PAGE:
A ninth man has been detained in Belgium in connection with the Paris terror attacks on Nov. 13, which killed 130 people. The man, identified only as Abdoullah C., is now facing charges of “terrorist murders and participation in the activities of a terrorist organization." He was detained on Tuesday just outside Brussels' Molenbeek neighborhood, where many of the attackers lived, according to The New York Times. Officials explained that they did not immediately announce the arrest in order to avoid tipping off possible accomplices.
The Belgian Federal Prosecutor's Office said in a statement Thursday that Abdoullah C., a Belgian national born in 1985, is “suspected to have had several contacts” with Hasna Aitboulahcen. Aitboulahcen was the cousin of Abdelhamid Abaaoud, a Belgian suspected of having been the chief planner of the Paris attacks. Aitboulahcen and Abaaoud were both killed — along with another man — during a police raid on Nov. 18 in St. Denis, a northern suburb of Paris. The prosecutor's office indicated that Abdoullah C. had telephoned Aitboulahcen several times in the timeframe between the Paris attacks and the raids that resulted in the latter's death.
The New York Times reported that there was supposed to be a pretrial hearing on Thursday to decide whether or not Abdoullah C. should continue to be detained, but the hearing was rescheduled for Jan. 7 when his lawyers requested more time to prepare their case.
Belgian links to the Paris terror attacks have shocked the country and resulted in a visible increase in security. Armed police and soldiers have been patrolling the streets in Brussels, and Belgian Prime Minister Charles Michel announced overhauls on Tuesday of the country's military and police. These overhauls include a restructuring of the national police force to send 2,500 additional officers into the field to focus on terrorism and major crimes.
In his annual Christmas message, which was originally delivered in French, King Philippe of Belgium — who is a constitutional monarch — commented on the ways in which Belgium continues to be affected by the November attacks and went on to make a plea for tolerance.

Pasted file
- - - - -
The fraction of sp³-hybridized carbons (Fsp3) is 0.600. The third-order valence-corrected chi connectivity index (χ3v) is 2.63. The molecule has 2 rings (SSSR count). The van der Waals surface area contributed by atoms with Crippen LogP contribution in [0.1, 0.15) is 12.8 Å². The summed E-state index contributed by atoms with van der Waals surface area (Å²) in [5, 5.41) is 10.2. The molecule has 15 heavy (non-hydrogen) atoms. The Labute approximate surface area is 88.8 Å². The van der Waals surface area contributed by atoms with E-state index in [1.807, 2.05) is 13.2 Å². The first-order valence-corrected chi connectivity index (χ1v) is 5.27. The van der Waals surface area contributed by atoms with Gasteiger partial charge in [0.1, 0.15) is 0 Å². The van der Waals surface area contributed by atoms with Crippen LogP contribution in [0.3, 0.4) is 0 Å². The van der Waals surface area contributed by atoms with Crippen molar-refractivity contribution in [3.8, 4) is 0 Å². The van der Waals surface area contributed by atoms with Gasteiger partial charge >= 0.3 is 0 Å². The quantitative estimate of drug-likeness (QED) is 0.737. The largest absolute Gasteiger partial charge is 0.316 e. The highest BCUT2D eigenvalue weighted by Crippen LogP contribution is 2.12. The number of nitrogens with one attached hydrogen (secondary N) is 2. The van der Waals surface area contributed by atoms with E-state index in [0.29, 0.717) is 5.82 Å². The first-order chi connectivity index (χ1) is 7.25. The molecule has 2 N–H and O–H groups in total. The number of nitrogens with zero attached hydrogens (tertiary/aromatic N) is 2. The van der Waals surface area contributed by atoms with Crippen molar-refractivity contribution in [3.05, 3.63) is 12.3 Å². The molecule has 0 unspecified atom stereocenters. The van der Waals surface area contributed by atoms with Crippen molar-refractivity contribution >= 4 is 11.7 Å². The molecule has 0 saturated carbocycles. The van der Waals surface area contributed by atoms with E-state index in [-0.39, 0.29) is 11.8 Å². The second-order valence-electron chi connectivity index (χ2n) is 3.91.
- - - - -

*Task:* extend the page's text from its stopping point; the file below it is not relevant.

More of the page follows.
The recent events proved how important it is to invest in justice, the police, the army and intelligence services. ... It seems important to me to return to the foundation of our society, to what we most wish to hold on to: our values and the rules of coexistence. This implies that we teach our children to respect different religions and philosophical convictions. What they all share is the desire to give meaning to life, to respect others and to be open toward them. Respecting these common rules also implies zero tolerance toward hate speech. It means fighting, day after day, all forms of stigmatization and segregation, and helping people who are drawn to fanatical indoctrination to resist.
The king's remarks follow on the heels of an increase in global anti-refugee sentiment and Islamophobia, exemplified by Republican presidential candidate Donald Trump's proposal to ban Muslims from traveling to the U.S.
Eight other people are currently facing criminal charges in Belgium in connection with the Paris terror attacks. Additionally, a manhunt continues for Brussels-born Salah Abdeslam, who is believed to have been the only direct participant in the attacks who is still alive.